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Misprint My Foot
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Misprint My Foot

by The MoleOctober 30, 2013

Whether or not they’ll label this a misprint post facto – that early morning spike on Mr. VIX perhaps was a harbinger of the nasty tape we’d be seeing today on the equities side. Which is a good segue into the situation on the volatility side – let me walk you through it:

So first I thought it was just a TOS retail data misprint but I double checked it on stockcharts.com and my (much more reliable and paid for) Kinetick feed and both confirmed a spike to 21.26 today. Now when I suggested yesterday that we should expect a jump in volatility that certainly was not what I had in mind.

Fearless offered his own pertinent musings in the comment section and although I cannot confirm his suspicions I am still awaiting a proper explanation. Let’s not forget that the VIX is NOT a tradeable instrument – it is a continuously computed index which derives from actual bid offers on SPX listed options. Nobody ‘bought’ or ‘fat fingered’ the VIX here – one would have to buy or sell SPX options in order to affect the VIX price directly, or indirectly, buy or sell VIX futures. However, the sheer size and liquidity of both markets effectively rules out a short term market distortion such as this one.

In any case – we are awaiting clarification and I certainly hope it will be forthcoming shortly. Otherwise, how are we to trust any VIX print going forward?

UPDATE 3:21pm EDT: Here’s a link to the official “explanation” on Bloomberg. My take – a ‘software error’ – seriously? And it does not affect option prices? That’s just wonderful – but anyone looking at a chart may be tempted to trade that candle, especially if it is not a glitch that is so obvious (i.e. a rise by only a few percent). So the real question here is this – how often are we getting bad data that perhaps remains uncorrected? IMO this ‘explanation’ opens up more serious questions. Plus the nonchalant manner in which it is being offered and the fact that no further investigation is being promised along with the information deeply worries me.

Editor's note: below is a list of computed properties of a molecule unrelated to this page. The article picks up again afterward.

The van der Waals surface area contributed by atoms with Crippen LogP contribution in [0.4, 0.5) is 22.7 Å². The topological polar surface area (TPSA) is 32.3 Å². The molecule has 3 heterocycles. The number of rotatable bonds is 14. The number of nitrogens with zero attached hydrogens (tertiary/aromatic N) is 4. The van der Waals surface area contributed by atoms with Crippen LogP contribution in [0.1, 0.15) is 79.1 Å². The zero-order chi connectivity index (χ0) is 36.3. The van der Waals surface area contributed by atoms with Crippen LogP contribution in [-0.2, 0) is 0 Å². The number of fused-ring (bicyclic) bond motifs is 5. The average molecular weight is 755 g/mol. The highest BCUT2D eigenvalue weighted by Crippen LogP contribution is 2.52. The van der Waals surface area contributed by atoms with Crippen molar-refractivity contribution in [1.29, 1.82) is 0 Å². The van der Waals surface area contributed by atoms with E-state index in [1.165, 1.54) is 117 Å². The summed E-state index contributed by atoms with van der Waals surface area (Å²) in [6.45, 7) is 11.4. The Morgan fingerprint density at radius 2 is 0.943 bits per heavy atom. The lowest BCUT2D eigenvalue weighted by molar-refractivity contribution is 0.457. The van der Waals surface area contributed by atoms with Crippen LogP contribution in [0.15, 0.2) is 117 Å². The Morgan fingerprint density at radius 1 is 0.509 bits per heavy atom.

Now, in related news I would like to show you my long term VIX:VXO chart. If you’re unsure (a.k.a. oblivious) as to the difference of the two: The latter effectively represents the ‘old VIX’ which formula was changed in 2003 – here’s the pertinent announcement back when lifted right off the CBOE site:

The new VIX will be based on prices of S&P 500 (SPX) options. Previously, the original-formula VIX was based on prices of the S&P 100 (OEX) Index Options, and CBOE will continue to calculate and disseminate the original-formula index to be known as the CBOE S&P 100 Volatility IndexSM with the ticker VXO.

What’s missing here is a detail you really have to dig around for. The old formula used (and still uses for the VXO) 30-day ATM (at-the-money) options, while the VIX uses 30-day options across the chain. And that subtle difference offers an important clue – namely when market makers are pricing ATM options either higher or lower against the entire option chain.

Congrats if you stuck around this far – here’s the sweet reward: Obviously judging by the chart above spikes of the ratio (i.e. a drop in ATM or a rise in OTM options) seems to precede market reversals. The timing is clearly on the soft side – it may happen weeks, maybe even months ahead of time. But it is something to keep an eye on as distribution (or accumulation of short positions) would happen ahead of time.

The VXV:VIX ratio however is comparatively muted – although there is a pretty clear falling resistance line which we’re approaching right now. In case you wonder – the VXV is basically a 90-day VIX, thus representative of the expected volatility three months out instead of just 30 days (as in the VIX or VXO).

As they’re cleaning out some of the weak hands I thought I’d offer some plausible support zones. On the cash I’ve got 1756 which is the lower 25-hour BB – but quite frankly speaking it’s a rather weak one. That only leaves us with the daily NLSL at 1757.67 which seems more credible.

If nothing else this day confirms why I avoid being long in bot-driven tape like the one we’ve seen in the previous days. When the machines decide to throw things into reverse it can go ugly quickly – and quite frankly this still was a rather mild day by any measure.

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Cheers,

 


About The Author
The Mole
Mole created Evil Speculator amidst the chaos of the financial crisis in early August of 2008. His vision for Evil Speculator is a refuge of reason, hands-on trading knowledge, and inspiration for traders of all ages and stripes. You can follow him and his nefarious schemes at the usual social media waterholes.
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